The three of us have been together now for 14 years or so. Basically, we all realized that we all want to do this together. Sometimes you jam with people and it just doesn’t click. The three of us totally click. We don’t really need to discuss song writing or anything much. We pretty much understand what we’re all going for without a word being spoken. Of course, we have disagreements, but they are miniscule and few and far between anymore. Unfortunately, our drummer situation hasn’t been very good. So, we decided to just be a three piece and hire drummers as we see fit. We’ve got an awesome stable of drummers to call upon, but we’re quite lucky to have recorded with Jesse Beahler again. He fits perfectly.

How often is the band able to get together and rehearse in the studio?  Where do you get together and record?

The three of us live in different areas but are close enough to get together once in a while. I think as we’ve matured as a band we don’t need to “practice” as much as we used to. We’ve gone weeks without jamming together and we’ll come together and it’s like we never stopped. We get together at Dave’s house these days, as renting a practice space became asinine since we weren’t in it that often. We’ve recorded every album with Chris Djuricic at Belle City Sound in Racine, Wisconsin.

How are the songs constructed in the studio? Are there the main songwriters of songs that take care of everything or is Jungle Rot a band where all members contribute to the songs?

The songs are written long before we go in the studio. Dave will usually come up with some riffs and show them to us, and we’ll arrange them. Geoff will make drum tracks on the computer, and those two will bark out some vocal patterns and then send those finished songs to me and I will sit and write the lyrics.

You have a tried and tested a formula that you basically stick to when composing songs. Jungle Rot fans know exactly what to expect with your records and it must be said that you may have one of the most loyal fanbases around. Does it still amaze you the length your fans would go to see you live or purchase all merch?

I am forever grateful for the loyal fans that have stuck behind us, the die-hards who buy every single piece of merch and assault us after shows wanting autographs. These people make it all worth it and it’s amazing to know music I collaborated on is celebrated by so many cool people!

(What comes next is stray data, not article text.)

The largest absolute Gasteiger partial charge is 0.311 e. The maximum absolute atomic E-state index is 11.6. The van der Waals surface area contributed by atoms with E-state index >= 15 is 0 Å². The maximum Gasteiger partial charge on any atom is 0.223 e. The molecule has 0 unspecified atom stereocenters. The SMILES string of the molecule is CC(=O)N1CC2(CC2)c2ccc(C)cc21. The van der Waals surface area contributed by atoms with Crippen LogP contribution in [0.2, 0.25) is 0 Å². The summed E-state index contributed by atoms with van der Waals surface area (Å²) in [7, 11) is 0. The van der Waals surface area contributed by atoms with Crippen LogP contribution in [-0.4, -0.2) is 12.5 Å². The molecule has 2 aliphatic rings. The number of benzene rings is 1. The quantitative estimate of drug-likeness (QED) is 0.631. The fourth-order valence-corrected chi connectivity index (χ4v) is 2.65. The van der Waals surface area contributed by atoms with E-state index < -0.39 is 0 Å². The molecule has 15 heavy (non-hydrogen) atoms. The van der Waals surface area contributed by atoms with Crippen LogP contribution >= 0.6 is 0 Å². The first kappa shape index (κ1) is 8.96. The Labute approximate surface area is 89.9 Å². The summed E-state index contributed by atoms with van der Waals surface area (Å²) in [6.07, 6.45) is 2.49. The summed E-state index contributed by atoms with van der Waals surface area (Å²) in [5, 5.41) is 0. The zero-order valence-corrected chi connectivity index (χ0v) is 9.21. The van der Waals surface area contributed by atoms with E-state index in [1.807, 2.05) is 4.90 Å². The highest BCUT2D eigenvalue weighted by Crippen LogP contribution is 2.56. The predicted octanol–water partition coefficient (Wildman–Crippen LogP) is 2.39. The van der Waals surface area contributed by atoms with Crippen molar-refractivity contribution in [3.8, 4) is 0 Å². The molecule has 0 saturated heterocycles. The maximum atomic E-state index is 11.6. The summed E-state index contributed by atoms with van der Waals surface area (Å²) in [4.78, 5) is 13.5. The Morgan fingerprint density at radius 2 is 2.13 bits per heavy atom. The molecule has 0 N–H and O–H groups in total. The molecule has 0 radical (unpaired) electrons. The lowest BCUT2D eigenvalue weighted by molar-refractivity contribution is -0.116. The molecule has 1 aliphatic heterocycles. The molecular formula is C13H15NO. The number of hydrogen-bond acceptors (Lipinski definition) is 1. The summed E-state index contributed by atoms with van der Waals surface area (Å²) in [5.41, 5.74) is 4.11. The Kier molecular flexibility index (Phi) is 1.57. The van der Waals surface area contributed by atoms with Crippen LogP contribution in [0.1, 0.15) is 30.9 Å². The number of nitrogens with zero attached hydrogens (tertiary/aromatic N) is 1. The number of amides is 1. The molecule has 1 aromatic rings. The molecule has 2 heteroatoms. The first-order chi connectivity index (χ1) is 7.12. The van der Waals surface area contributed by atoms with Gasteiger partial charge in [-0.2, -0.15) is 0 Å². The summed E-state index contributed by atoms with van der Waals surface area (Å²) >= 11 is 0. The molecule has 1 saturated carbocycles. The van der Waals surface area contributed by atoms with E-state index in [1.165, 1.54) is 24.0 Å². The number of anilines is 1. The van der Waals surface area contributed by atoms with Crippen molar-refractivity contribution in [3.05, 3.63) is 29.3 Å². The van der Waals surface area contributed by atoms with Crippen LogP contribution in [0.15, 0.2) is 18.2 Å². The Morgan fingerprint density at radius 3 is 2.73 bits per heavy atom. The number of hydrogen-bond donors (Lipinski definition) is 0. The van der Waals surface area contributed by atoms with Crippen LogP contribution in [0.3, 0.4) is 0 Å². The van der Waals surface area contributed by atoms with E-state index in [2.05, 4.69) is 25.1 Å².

How did you get Schmier from Destruction to collaborate on vocals on “Fearmonger”? Was it just something that cropped up in the studio and thought, fuck it we shall get in contact with him and see what he says?

We did a cover of Destruction’s “Invincible Force” on our 2009 album What Horrors Await and Schmier eventually heard it and told us it was a great cover, so when we did the tour with them last year, Schmier would have Dave come up and sing the song with them and they sounded killer together. We asked Schmier if he might be interested in singing with Dave on the new Jungle Rot and he was totally with it. We sent him the tracks and he recorded his vocals in Switzerland and sent the tracks back and that’s what you hear! We are beyond thrilled to have him aboard!

Another legend of the scene is Dan Swano who mastered and mixed this album. This is different from the norm for Jungle Rot. What made you come to the decision to go with Dan and what do you think he brings to the sound that is different to your previous albums?

We just thought maybe it was time to try a different set of ears. Chris Djuricic recorded and produced everything we’ve ever done, he’s also done most of the mixing and mastering too. We just decided to try a different route. Dan is a legend and we knew he would do a great job. The record is hot, everything sounds great and it sounds amazing turned up loud! Not to discredit any previous mixes on previous albums, but we just wanted to try something different.

So when do the Europeans get to see Jungle Rot support this album on tour? Any UK dates planned?

Apparently, we are working on something for Europe for April 2019 so we will see how that goes. It’s rough for us to get over there. Years ago, you would make money there. Now we seem to not make much and its hard to leave your household for no money. I’m hoping we can start getting on more festivals out there because I see the emails and comments and people really want us out there! We’ve always had a great time in Europe!

How hard has it been to juggle the touring side of things with the everyday jobs?  Do you have plans to go on bigger tours and further afield in 2018?

It hasn’t been super hard to juggle. We all have regular jobs too, but fortunately we have cool bosses who will let us tour. I do hope that if we tour in 2019 we get a huge tour, something to remember!

Any last message for our readers here at Moshville Times?

Thank you to all Jungle Rot supporters! Your allegiance is not overlooked!

I thank you for taking the time to answer these questions. A fun question to end this interview.  If you were a DJ and were allowed to bring 5 CDs to the party, what would they be?

Depends on the party I suppose! Are we talking close minded metal heads? Or a free for all? Personally, I would probably play some 80s new wave hits, like Duran Duran, etc. haha! I love super heavy shit, doom metal and such, but not too many people wanna “party” to that stuff, haha!

Jungle Rot is out now through Victory Records

Jungle Rot: official | facebook | instagram

About The Author

Ricky

As Trevor Peres of Obituary once said, "Anything to do with Death, Dying or being Chopped In Half, then I'm into it". Been into death metal since the late 80's and a lover of dark ambient, its simply a case of opposites attract.